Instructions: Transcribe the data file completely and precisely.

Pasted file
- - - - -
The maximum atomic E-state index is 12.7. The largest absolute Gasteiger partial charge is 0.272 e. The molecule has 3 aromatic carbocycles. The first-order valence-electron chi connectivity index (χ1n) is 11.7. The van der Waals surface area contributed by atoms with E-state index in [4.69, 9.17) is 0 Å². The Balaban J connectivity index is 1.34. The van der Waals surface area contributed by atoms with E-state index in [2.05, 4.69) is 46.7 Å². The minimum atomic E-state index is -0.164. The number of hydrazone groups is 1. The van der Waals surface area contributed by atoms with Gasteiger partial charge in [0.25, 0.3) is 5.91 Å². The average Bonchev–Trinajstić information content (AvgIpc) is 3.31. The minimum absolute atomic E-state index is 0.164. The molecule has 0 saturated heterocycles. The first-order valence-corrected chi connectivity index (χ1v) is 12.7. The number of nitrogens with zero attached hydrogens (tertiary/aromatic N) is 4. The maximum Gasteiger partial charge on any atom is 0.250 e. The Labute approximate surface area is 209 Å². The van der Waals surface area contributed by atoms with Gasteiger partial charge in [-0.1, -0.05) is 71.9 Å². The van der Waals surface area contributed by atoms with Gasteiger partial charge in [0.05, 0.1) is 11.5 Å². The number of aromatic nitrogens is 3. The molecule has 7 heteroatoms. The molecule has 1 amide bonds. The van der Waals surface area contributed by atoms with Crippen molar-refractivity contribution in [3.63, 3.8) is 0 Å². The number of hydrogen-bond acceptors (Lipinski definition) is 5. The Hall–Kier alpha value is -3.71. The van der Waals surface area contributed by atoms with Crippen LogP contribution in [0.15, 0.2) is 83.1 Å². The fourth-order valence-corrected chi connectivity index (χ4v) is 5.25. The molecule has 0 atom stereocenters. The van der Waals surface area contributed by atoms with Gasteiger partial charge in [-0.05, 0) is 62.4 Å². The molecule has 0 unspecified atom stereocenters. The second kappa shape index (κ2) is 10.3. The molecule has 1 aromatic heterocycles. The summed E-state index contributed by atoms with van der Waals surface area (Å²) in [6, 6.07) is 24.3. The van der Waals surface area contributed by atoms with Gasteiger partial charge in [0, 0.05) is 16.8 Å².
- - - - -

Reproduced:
The maximum atomic E-state index is 12.7. The largest absolute Gasteiger partial charge is 0.272 e. The molecule has 3 aromatic carbocycles. The first-order valence-electron chi connectivity index (χ1n) is 11.7. The van der Waals surface area contributed by atoms with E-state index in [4.69, 9.17) is 0 Å². The Balaban J connectivity index is 1.34. The van der Waals surface area contributed by atoms with E-state index in [2.05, 4.69) is 46.7 Å². The minimum atomic E-state index is -0.164. The number of hydrazone groups is 1. The van der Waals surface area contributed by atoms with Gasteiger partial charge in [0.25, 0.3) is 5.91 Å². The average Bonchev–Trinajstić information content (AvgIpc) is 3.31. The minimum absolute atomic E-state index is 0.164. The molecule has 0 saturated heterocycles. The first-order valence-corrected chi connectivity index (χ1v) is 12.7. The number of nitrogens with zero attached hydrogens (tertiary/aromatic N) is 4. The maximum Gasteiger partial charge on any atom is 0.250 e. The Labute approximate surface area is 209 Å². The van der Waals surface area contributed by atoms with Gasteiger partial charge in [-0.1, -0.05) is 71.9 Å². The van der Waals surface area contributed by atoms with Gasteiger partial charge in [0.05, 0.1) is 11.5 Å². The number of aromatic nitrogens is 3. The molecule has 7 heteroatoms. The molecule has 1 amide bonds. The van der Waals surface area contributed by atoms with Crippen molar-refractivity contribution in [3.63, 3.8) is 0 Å². The number of hydrogen-bond acceptors (Lipinski definition) is 5. The Hall–Kier alpha value is -3.71. The van der Waals surface area contributed by atoms with Crippen LogP contribution in [0.15, 0.2) is 83.1 Å². The fourth-order valence-corrected chi connectivity index (χ4v) is 5.25. The molecule has 0 atom stereocenters. The van der Waals surface area contributed by atoms with Gasteiger partial charge in [-0.05, 0) is 62.4 Å². The molecule has 0 unspecified atom stereocenters. The second kappa shape index (κ2) is 10.3. The molecule has 1 aromatic heterocycles. The summed E-state index contributed by atoms with van der Waals surface area (Å²) in [6, 6.07) is 24.3. The van der Waals surface area contributed by atoms with Gasteiger partial charge in [0, 0.05) is 16.8 Å².